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Greyline Instruments, Inc.
105 Water St.
Massena, NY, 13662
Press release date: June 1, 2011
An Ontario municipality deploys Portable flowmeters to solve flow rate discrepancies between sewage pump station effluent and lagoon influent flowmeters
Faced with suspension of construction permits due to flow rate uncertainty, the Township of North Glengarry called on Greyline Instruments to help troubleshoot two permanently installed flow meters.
The forcemain meter at the pump station read five times higher than the open channel flowmeter at the lagoon 2 km away. The Township needed to determine which of the two flow meters was reading incorrectly.
Troubleshooting Forcemain Flow...
First step was to evaluate performance of the 12" magmeter at the sewage pump station. The cost to remove the magmeter for calibration was prohibitive so Greyline supplied a clamp-on PDFM 5.0 Portable Doppler Flow Meter to verify readings and testing began. This battery-powered unit displays, totalizes and data logs flow in any size pipe with a single-head ultrasonic transducer.
The forcemain is fed by four pumps. In normal operation only two pumps run at the same time. The two pumps located closest to the wall of the wet well create severe turbulence at the ultrasonic sensor mounting location and flowmeter readings were erratic. But results were conclusive when the two more distant pumps were operated. The Greyline PDFM 5.0 Portable Doppler Flow Meter corresponded exactly with 30-32 gpm rate displayed by the magmeter.
Troubleshooting Open Channel Flow...
The investigation shifted to a second site 2 km from the pump station where the forcemain discharged to an open channel and then to a sewage lagoon. The existing open channel flowmeter had been installed for several months measuring flow to the lagoon through a 24" Rectangular Weir. The open channel flowmeter was reading much lower than the magmeter back at the pump station.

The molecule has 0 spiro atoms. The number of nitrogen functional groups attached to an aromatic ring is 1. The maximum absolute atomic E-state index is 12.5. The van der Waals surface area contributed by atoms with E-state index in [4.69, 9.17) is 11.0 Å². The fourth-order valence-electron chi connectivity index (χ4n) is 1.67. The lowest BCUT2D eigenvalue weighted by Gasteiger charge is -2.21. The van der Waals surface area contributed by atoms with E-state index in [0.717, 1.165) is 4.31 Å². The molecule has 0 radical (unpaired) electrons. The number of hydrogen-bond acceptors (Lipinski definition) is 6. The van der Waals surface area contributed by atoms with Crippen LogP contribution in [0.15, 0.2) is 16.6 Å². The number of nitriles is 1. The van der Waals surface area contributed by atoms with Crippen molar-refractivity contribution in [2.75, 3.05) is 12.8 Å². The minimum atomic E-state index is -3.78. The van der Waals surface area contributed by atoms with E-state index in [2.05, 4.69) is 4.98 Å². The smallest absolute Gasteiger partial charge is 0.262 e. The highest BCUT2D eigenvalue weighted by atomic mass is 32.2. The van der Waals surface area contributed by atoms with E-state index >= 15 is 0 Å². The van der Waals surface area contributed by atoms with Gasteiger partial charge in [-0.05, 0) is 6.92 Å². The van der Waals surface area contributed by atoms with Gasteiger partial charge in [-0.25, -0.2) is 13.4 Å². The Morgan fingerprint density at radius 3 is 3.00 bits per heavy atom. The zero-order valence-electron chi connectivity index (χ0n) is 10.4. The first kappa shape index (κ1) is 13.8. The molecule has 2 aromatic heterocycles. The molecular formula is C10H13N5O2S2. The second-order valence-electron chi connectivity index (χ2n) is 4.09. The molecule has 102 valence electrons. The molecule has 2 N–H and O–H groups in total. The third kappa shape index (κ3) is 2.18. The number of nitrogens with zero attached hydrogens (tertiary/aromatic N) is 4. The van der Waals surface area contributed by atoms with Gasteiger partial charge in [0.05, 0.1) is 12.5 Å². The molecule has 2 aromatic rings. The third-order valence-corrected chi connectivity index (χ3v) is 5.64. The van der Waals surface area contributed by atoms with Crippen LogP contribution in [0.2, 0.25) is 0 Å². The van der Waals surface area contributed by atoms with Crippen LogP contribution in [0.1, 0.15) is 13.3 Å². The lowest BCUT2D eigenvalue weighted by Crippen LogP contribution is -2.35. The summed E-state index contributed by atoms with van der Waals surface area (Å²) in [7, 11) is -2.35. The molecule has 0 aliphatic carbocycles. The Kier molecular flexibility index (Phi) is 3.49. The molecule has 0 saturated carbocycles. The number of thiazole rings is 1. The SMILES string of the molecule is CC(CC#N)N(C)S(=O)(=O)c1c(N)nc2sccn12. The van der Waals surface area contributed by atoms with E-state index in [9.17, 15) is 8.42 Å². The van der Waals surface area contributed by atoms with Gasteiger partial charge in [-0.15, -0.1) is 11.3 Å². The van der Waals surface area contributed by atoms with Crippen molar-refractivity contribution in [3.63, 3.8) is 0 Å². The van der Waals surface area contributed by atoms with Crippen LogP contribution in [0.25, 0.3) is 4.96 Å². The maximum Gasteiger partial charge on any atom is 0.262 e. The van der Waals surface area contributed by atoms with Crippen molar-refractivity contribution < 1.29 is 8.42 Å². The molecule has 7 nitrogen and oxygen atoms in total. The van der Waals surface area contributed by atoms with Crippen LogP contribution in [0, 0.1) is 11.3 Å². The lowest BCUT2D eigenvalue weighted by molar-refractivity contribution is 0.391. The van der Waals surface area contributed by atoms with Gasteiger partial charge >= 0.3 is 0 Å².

To compare readings from the pump station magmeter and the open channel flowmeter the Township of North Glengarry needed a data logging flow monitor for temporary installation. Dean McDonald the Waterworks Manager and Jose Castro, Greyline engineer installed a portable Greyline Stingray Level-Velocity Logger in the 16" pipe between the Rectangular Weir and discharge to the sewage lagoon. The Stingray uses a submerged ultrasonic sensor mounted at the invert of the partially filled pipe to measure water level, velocity and temperature for flow calculation. They installed a stainless steel bracket in the invert of the pipe to secure the sealed ultrasonic sensor in position. The Greyline Stingray was operated for one month and logged data was downloaded to a computer and opened in the Greyline Logger software program. Flow cycles from the pump station were clearly illustrated in the log file and totals from the Stingray and magmeter corresponded within 1 gpm.
The results were clear. The Greyline clamp-on PDFM 5.0 Portable Doppler Flow Meter and Stingray Level-Velocity Logger both corresponded exactly with the magmeter. By process of elimination the Township was able to conclude and document that the permanent open channel flow meter at the lagoon site was malfunctioning. It has since been repaired and put back in service. The Township continues to use their Greyline Stingray for troubleshooting and spot checks in other open channel flow applications.
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